NEWTOWN >> Long-time Newtown resident, Irene Fisher celebrated her 100th birthday on April 4. The festivities included a touching video from members of Solebury Friends Meeting, a Zoom video conference with guests signing on to wish her well, and a special, virtual visit from Pennsylvania State Senator, Steve Santarsiero.
Irene grew up a city girl in High Point, North Carolina. As a teenager attending High Point High School, she became a “student of words,” with a strong love for reading. She participated in spelling bees, the debate club, and was editor of the school newspaper. Not settling for “the road more travelled,” she set her mind on a college education and earned a degree from the University of North Carolina in English literature.
She married Ralph Payne in 1944, at the end of World War II. They migrated north following their Quaker connections to Bristol. Her love of the written word and passion for education motivated her to become an English teacher. She taught English for many years at Council Rock High School, eventually becoming head of that department.
Together, Irene and Ralph had three children: Kathryn, Philip, and Karen. In between marriage, career and raising her children, she found the time to cultivate her love for flowers. No longer the city-girl, Irene created endless gardens while Ralph planted orchards and vineyards.
Persevering and passionate, she became an active Quaker in Wrightstown Friends Meeting, Solebury Friends Meeting, and Philadelphia Friends Yearly Mtg. She promoted peace, environmental rebuilding, and accessible education for every person.
Sadly, Ralph passed away in 1956 and Irene raised their three young children as a single, working mother. Irene says, “Those were challenging years.”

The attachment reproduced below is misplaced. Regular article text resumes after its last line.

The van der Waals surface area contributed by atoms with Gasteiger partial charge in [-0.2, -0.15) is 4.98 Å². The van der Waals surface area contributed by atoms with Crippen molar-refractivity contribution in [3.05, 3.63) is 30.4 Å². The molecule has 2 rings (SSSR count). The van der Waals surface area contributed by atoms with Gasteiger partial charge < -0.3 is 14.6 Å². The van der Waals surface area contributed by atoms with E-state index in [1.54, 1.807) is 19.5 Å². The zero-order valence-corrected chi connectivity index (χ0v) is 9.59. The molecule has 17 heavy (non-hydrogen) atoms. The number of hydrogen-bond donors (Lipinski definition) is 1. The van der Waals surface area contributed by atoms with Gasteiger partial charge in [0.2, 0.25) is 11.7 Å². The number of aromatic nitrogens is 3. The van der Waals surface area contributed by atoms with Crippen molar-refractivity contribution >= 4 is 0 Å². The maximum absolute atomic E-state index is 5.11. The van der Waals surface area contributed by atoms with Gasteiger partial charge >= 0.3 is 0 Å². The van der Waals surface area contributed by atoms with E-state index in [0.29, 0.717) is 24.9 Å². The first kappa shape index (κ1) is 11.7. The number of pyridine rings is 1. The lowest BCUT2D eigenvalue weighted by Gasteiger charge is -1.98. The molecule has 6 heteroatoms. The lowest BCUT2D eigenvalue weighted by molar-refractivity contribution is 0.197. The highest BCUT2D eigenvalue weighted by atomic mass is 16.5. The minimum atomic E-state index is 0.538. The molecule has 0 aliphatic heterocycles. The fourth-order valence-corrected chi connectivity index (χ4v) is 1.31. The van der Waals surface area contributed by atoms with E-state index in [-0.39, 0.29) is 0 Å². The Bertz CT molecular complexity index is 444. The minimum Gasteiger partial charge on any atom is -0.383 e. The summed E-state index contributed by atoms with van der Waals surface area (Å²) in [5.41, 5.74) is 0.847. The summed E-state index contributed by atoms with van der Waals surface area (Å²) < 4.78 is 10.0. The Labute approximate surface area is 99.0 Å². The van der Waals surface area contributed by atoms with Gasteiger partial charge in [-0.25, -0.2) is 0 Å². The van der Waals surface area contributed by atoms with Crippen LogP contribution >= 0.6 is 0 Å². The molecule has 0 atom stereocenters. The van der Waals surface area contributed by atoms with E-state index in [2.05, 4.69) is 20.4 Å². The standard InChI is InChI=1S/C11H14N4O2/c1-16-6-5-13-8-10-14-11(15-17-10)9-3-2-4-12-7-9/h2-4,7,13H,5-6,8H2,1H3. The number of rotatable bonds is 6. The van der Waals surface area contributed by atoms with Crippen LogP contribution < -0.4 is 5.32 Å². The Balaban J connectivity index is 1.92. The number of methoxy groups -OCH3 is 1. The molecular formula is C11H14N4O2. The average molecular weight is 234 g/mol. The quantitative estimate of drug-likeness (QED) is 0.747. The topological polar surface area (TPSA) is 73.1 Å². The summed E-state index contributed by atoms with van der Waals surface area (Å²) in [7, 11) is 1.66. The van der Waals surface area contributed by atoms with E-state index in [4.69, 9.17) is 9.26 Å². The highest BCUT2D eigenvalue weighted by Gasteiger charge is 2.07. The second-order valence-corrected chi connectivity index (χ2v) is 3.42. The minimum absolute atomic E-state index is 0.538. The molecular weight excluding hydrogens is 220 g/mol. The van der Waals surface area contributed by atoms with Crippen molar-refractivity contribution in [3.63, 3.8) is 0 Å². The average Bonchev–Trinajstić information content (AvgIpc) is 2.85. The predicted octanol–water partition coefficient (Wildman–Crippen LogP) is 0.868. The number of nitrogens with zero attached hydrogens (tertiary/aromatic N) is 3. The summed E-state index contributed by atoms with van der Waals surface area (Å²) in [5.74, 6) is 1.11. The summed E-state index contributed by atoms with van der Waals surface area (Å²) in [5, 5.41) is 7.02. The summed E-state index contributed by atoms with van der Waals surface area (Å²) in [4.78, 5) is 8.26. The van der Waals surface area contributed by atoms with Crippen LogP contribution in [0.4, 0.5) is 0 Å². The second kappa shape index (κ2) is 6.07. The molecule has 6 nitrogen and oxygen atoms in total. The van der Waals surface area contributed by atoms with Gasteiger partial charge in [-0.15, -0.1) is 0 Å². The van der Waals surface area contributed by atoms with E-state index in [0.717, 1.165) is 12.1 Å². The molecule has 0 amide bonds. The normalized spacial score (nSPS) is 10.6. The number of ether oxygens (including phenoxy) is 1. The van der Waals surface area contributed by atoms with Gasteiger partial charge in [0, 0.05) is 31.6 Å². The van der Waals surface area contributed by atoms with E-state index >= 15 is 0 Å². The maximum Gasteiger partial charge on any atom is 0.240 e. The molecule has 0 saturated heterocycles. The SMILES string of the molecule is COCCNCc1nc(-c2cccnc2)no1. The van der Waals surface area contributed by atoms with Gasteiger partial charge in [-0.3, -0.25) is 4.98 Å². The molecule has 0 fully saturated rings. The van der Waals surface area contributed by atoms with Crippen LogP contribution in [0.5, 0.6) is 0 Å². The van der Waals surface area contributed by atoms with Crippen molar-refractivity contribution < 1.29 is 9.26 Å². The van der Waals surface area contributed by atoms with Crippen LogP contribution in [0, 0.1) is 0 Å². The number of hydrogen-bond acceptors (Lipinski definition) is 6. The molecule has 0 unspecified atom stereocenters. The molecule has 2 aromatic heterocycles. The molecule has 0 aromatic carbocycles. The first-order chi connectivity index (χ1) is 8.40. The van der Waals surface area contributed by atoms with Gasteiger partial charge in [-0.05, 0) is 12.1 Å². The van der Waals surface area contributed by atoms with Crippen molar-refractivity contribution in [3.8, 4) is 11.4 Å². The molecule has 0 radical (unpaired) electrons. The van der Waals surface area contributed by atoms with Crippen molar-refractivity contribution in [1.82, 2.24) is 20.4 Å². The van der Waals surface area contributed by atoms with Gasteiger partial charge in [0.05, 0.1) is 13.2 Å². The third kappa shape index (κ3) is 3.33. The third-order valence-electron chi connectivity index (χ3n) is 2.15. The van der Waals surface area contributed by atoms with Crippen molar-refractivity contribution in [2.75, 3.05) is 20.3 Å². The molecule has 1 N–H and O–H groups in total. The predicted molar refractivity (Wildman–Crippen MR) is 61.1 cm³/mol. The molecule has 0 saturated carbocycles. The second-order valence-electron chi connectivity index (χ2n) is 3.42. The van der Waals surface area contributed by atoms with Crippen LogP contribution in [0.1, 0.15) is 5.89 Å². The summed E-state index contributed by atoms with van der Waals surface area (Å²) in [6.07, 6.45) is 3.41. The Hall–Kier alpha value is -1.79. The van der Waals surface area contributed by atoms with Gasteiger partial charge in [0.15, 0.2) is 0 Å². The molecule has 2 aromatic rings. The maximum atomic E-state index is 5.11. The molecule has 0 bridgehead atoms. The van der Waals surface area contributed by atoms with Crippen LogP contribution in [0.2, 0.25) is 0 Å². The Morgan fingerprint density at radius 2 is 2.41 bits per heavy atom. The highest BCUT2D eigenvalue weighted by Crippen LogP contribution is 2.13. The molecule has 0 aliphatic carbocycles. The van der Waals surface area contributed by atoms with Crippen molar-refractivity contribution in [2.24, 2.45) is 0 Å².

She once again found happiness when Jack Fisher, an industrial arts teacher at New Hope-Solebury School, visited Wrightstown Meeting. They married in 1966, and Irene became stepmom to Jack’s daughter, Tina.
With her children grown and heading for distant places, Irene and Jack became avid travelers, camping throughout the West and northwards into Maine and Nova Scotia.
According to Irene, the best thing that has ever happened to her has been creating family. “From Ralph and I came three children, and my grandchildren and great-grandchildren. With Jack came all of his family and from Jack and I came our extended family.”
The extended family Irene refers to is a family from Vietnam that she and Jack hosted in their home. “We hosted them to America; opened our house to them and for ten years they lived with us, our Vietnamese family! And my American and Jamaican family; my great joys, my great years.”
In 1998, Jack and Irene moved to Friends Village, a community for older adults in Newtown. Here, Irene met her enduring companion and loving friend of the last twenty-three years, Ruth Samsel. Her friends and neighbors there helped her through Jack’s passing in 1999.
The will and spirit that saw Irene through her most challenging times has continued to serve her well, as in 2015, at the age of 95, Irene survived open heart surgery.
Her sustaining hobby has always been reading, collecting books, and of course, her garden. Today her apartment is filled with flowers and books.
Said Irene, “I am surrounded by my books, my plants, my friends, and so very often my family. Many of you are far away, and to all of you I send these words; learn to love the growth in everyone and remember the wisdom of staying close to nature.”
When asked how she feels about turning 100, Irene says, “I recommend it.”